Editorial: Mr Obama wins, with or without a budget deal

The broad principles of a long-term solution to the US budget deficit are clear
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The Independent Online

Elections, it is said, have consequences. However, you would be hard pressed to think so in the US right now. Six weeks after Barack Obama's solid win over Mitt Romney, the President seems as far away as ever from striking a deal with Republicans to prevent the country tumbling over the so-called "fiscal cliff", that many fear would halt the current slow recovery and send the US and perhaps the world into a new recession.

Time is running short. In just 17 days, if nothing is done, the 2001 and 2003 tax cuts passed under George Bush will expire, while mandatory reductions in government spending – part of the compromise that averted disaster in the 2011 deadlock over increasing the US debt ceiling – will kick in. The approaching Christmas holidays mean that, for all intents and purposes, the framework of an agreement should be in place by the end of this week, so that legislation can be passed before the new Congress convenes on 3 January. But there is precious little sign of that happening.

In fact, the broad principles of a long-term solution to the federal budget deficit – now running at seven per cent of GDP – are clear: a modest rise in personal tax revenue, coupled with spending cuts and, above all, steps to rein in the cost of the government's main social programmes, Medicare, Medicaid and Social Security, which, left unattended, threaten a debt explosion in the coming decades.

For the moment, however, there is stalemate, as both sides refuse to compromise on core beliefs. The President insists that taxes must be allowed to rise for wealthier Americans, while Republicans, who still control the House of Representatives that must approve the legislation, are holding out for larger cuts than Democrats can stomach in federal spending and curbs on entitlement programmes. Matters are not helped by the distant personal relationship between the two key players, Barack Obama and John Boehner, the House Speaker, and by the President's instinctive reluctance to wheel and deal – a crucial skill at moments like this.

What happens in the next fortnight is anyone's guess. Conceivably, the tough talk is posturing, and a deal will be reached. The gap between the parties, after all, is not unbridgeable: Mr Obama is seeking $1.4trn of tax increases over 10 years, while Republicans are offering $800bn of extra revenue, to be achieved mainly by closing loopholes in the existing tax code. The biggest sticking point appears to be the White House insistence that, while the Bush tax cuts would be extended for middle-income Americans, the wealthy must accept an increase in the top rate from 35 per cent to the 39 per cent that obtained before the Bush tax cuts.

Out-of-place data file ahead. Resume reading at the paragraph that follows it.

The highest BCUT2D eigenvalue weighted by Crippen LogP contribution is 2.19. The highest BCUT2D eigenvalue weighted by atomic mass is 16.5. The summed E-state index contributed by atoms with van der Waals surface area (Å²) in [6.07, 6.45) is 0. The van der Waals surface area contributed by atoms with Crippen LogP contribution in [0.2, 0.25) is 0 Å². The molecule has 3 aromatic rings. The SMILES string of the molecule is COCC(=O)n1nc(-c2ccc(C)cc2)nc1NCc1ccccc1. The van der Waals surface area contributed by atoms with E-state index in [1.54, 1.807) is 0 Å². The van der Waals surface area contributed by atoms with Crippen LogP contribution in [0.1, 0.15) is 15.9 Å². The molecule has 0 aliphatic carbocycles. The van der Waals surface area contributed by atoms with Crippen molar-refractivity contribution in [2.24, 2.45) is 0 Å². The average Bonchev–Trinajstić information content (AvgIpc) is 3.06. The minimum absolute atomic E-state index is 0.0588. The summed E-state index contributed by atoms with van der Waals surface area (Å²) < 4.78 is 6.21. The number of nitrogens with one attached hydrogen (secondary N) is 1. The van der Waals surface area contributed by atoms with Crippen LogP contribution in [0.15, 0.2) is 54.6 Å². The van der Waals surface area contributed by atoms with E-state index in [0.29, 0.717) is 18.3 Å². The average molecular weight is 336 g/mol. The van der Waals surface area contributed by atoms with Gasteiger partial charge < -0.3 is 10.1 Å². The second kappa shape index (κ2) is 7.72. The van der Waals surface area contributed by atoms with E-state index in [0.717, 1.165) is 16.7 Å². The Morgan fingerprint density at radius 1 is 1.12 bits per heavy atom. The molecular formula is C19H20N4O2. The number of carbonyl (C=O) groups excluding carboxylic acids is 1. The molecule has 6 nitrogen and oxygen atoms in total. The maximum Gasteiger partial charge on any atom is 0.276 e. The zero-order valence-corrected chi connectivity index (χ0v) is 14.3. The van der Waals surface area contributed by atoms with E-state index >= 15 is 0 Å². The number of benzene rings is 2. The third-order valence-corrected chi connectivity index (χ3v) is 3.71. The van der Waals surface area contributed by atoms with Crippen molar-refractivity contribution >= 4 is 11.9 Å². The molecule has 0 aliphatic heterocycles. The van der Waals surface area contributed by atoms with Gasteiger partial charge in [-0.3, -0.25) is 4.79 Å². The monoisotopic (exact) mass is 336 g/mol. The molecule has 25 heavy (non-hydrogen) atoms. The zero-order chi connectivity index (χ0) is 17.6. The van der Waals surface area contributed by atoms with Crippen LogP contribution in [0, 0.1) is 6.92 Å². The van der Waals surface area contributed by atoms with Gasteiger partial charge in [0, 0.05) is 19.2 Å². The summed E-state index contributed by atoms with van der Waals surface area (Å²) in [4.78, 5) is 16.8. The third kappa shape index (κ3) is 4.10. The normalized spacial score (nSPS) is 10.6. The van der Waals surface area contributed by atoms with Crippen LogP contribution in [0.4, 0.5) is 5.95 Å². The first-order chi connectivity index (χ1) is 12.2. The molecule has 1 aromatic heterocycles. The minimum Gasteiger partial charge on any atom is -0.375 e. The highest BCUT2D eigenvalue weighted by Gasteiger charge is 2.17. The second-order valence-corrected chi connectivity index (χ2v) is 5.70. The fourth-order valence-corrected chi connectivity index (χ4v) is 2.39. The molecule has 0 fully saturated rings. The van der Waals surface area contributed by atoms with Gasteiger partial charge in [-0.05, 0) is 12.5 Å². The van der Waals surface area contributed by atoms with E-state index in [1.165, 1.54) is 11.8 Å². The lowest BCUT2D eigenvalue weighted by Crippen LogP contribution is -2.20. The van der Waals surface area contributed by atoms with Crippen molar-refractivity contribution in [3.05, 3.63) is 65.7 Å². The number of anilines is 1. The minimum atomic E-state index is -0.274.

Alternatively, the deadlock will persist, leading to a $2,000 increase in the average family's tax bill in 2013. Or – and precedent suggests this is most likely – there will be a stop-gap solution that postpones the day of reckoning by a few months. Never underestimate the politicians' ability to procrastinate.

In the longer term, though, November's election has had consequences – and none of them to the Republicans' advantage. With their vote, Americans told the party it had moved too far to the right, while the arch-conservative Tea Party movement had its wings severely clipped. Moreover, every poll since the election shows that a majority support higher taxes for the wealthy and would hold Republicans responsible for a failure to reach a deal. Which would lead to a splendid or disastrous irony, depending on your point of view. The party that since Ronald Reagan's day has fought for lower taxes would be blamed for bringing about America's biggest tax increase of modern times.